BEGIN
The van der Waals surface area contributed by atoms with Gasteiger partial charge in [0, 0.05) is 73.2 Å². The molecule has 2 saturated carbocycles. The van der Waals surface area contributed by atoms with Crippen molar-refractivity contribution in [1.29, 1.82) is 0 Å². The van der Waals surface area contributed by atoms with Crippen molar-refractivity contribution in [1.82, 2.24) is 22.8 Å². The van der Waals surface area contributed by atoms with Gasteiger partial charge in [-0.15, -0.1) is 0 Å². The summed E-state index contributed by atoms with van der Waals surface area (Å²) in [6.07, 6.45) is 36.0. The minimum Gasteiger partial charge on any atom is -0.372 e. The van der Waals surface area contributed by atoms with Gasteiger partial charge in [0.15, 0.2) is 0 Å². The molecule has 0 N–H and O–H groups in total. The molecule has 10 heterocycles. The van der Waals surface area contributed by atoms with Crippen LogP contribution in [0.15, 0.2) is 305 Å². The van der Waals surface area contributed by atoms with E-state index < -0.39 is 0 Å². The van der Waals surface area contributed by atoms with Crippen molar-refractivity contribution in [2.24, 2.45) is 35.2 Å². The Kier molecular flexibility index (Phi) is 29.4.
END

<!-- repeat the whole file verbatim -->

The van der Waals surface area contributed by atoms with Gasteiger partial charge in [0, 0.05) is 73.2 Å². The molecule has 2 saturated carbocycles. The van der Waals surface area contributed by atoms with Crippen molar-refractivity contribution in [1.29, 1.82) is 0 Å². The van der Waals surface area contributed by atoms with Crippen molar-refractivity contribution in [1.82, 2.24) is 22.8 Å². The van der Waals surface area contributed by atoms with Gasteiger partial charge in [-0.15, -0.1) is 0 Å². The summed E-state index contributed by atoms with van der Waals surface area (Å²) in [6.07, 6.45) is 36.0. The minimum Gasteiger partial charge on any atom is -0.372 e. The van der Waals surface area contributed by atoms with Gasteiger partial charge in [0.15, 0.2) is 0 Å². The molecule has 0 N–H and O–H groups in total. The molecule has 10 heterocycles. The van der Waals surface area contributed by atoms with Crippen LogP contribution in [0.15, 0.2) is 305 Å². The van der Waals surface area contributed by atoms with E-state index < -0.39 is 0 Å². The van der Waals surface area contributed by atoms with Crippen molar-refractivity contribution in [2.24, 2.45) is 35.2 Å². The Kier molecular flexibility index (Phi) is 29.4.